7 Works

Data from: Effects of interspecific coexistence on laying date and clutch size in two closely related species of hole‐nesting birds

Anders Pape Møller, Javier Balbontin, André A. Dhondt, Vladimir Remeš, Frank Adriaensen, Clotilde Biard, Jordi Camprodon, Mariusz Cichoń, Blandine Doligez, Anna Dubiec, Marcel Eens, Tapio Eeva, Anne E. Goodenough, Andrew G. Gosler, Lars Gustafsson, Philipp Heeb, Shelley A. Hinsley, Staffan Jacob, Rimvydas Juškaitis, Toni Laaksonen, Bernard Leclercq, Bruno Massa, Tomasz D. Mazgajski, Rudi G. Nager, Jan-Åke Nilsson … & Ruedi G. Nager
Coexistence between great tits Parus major and blue tits Cyanistes caeruleus, but also other hole‐nesting taxa, constitutes a classic example of species co‐occurrence resulting in potential interference and exploitation competition for food and for breeding and roosting sites. However, the spatial and temporal variations in coexistence and its consequences for competition remain poorly understood. We used an extensive database on reproduction in nest boxes by great and blue tits based on 87 study plots across...

Data from: Rearing a virulent common cuckoo is not extra costly for its only cavity-nesting host

Peter Samaš, Jarkko Rutila, Marcel Honza, Michal Kysučan & Tomáš Grim
Virulent brood parasites refrain from arduous parental care, often kill host progeny and inflict rearing costs upon their hosts. Quantifying the magnitude of such costs across the whole period of care (from incubation through to parasite fledgling independence) is essential for understanding the selection pressures on hosts to evolve antiparasitic defences. Despite the central importance of such costs for our understanding of co-evolutionary dynamics, they have not yet been comprehensively quantified in any host of...

Data from: Evolution of parental activity at the nest is shaped by the risk of nest predation and ambient temperature across bird species

Beata Matysiokova & Vladimir Remes
Incubation is an important component of parental care in birds and species differ widely in their incubation rhythm. In this comparative study we focused on factors responsible for those differences. As hypothesized by A. Skutch, increased parental activity at the nest increases the probability of nest depredation. High risk of nest predation should therefore lead to the evolution of lower frequency of parental activity at the nest. We thus expected to find a negative relationship...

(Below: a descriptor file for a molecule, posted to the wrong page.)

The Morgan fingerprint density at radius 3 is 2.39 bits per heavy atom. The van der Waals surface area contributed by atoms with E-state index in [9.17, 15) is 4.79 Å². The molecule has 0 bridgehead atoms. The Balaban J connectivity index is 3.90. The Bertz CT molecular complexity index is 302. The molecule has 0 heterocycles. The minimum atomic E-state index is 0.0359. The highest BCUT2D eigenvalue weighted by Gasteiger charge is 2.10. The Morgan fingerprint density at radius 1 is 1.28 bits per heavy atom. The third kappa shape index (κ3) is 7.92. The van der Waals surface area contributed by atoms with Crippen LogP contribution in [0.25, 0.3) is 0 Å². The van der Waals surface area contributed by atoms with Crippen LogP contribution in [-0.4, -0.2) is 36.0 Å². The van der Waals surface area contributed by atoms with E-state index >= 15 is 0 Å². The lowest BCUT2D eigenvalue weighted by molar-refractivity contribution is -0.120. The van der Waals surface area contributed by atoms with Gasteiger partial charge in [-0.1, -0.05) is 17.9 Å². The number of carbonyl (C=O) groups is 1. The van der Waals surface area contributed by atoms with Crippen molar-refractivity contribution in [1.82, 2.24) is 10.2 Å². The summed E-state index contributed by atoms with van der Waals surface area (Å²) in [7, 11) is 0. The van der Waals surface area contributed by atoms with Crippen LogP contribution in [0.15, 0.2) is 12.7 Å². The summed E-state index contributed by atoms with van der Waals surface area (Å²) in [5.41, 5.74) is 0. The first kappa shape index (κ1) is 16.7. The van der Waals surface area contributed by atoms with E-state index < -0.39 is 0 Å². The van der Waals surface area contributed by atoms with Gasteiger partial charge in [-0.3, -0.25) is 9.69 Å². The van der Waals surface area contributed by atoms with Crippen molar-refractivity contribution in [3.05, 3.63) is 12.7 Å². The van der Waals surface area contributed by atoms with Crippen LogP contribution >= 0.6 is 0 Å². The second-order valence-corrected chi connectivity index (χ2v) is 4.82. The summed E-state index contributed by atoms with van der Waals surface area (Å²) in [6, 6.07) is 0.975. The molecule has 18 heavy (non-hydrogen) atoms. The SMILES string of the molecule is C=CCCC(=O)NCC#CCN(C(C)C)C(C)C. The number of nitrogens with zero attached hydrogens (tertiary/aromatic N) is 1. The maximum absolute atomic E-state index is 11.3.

Data from: Finish with a sprint: evidence for time‐selected last leg of migration in a long‐distance migratory songbird

Martins Briedis, Steffen Hahn, Miloš Krist & Peter Adamík
Under time‐selected migration, birds should choose a strategy for outcompeting rivals over securing access to prime resources at the final destination. Thus, migration can be viewed as a race among individuals where winners are arriving first when conditions are suitable. The sprint migration hypothesis predicts that individuals shift from maximum sustained speed to a final burst of sprint to shorten the transition from migration to breeding (Alerstam, 2006). In this study, we test the hypothesis...

Data from: Interspecific transfer of parasites following a range-shift in Ficedula flycatchers

William Jones, Katarzyna Kulma, Staffan Bensch, Mariusz Cichoń, Anvar Kerimov, Miloš Krist, Toni Laaksonen, Juan Moreno, Pavel Munclinger, Fred Slater, Eszter Szöllősi, Marcel E. Visser, Anna Qvarnström & Fred M. Slater
Human-induced climate change is expected to cause major biotic changes in species distributions and thereby including escalation of novel host-parasite associations. Closely related host species that come into secondary contact are especially likely to exchange parasites and pathogens. Two competing theories, the Enemy Release Hypothesis, where invading hosts escape their original parasites; and the Novel Weapon Hypothesis, where invading hosts bring new parasites that have detrimental effects on native hosts, have been described to predict...

Data from: Competition-driven niche segregation on a landscape scale: evidence for escaping from syntopy toward allotopy in two coexisting sibling passerine species

Jiří Reif, Radka Reifova, Anna Skoracka & Lechosław Kuczyński
1. The role of interspecific competition for generating patterns in species’ distribution is hotly debated and studies taking into account processes occurring at both large and small spatial scales are almost missing. Theoretically, competition between species with overlapping niches should result in divergence of their niches in sympatry to reduce the costs of competition. Many species show a mosaic distribution within sympatric zones, with the syntopic sites occupied by both species, and allotopic sites where...

Data from: Moderate heritability and low evolvability of sperm morphology in a species with high risk of sperm competition, the collared flycatcher Ficedula albicollis

Anais Edme, Petr Zobač, Peter Korsten, Tomáš Albrecht, Tim Schmoll & Miloš Krist
Spermatozoa represent the morphologically most diverse type of animal cells and show remarkable variation in size across and also within species. To understand the evolution of this diversity, it is important to reveal to what degree this variation is genetic or environmental in origin and whether this depends on species’ life‐histories. Here we applied quantitative genetic methods to a pedigreed multigenerational data set of the collared flycatcher Ficedula albicollis, a passerine bird with high levels...

Registration Year

  • 2018

Resource Types

  • Dataset


  • Palacký University, Olomouc
  • Charles University
  • Lund University
  • Nederlands Instituut voor Ecologie
  • Jagiellonian University
  • Uppsala University
  • Institute of Vertebrate Biology
  • University of Turku
  • Centre d'Ecologie Fonctionnelle et Evolutive
  • University of Antwerp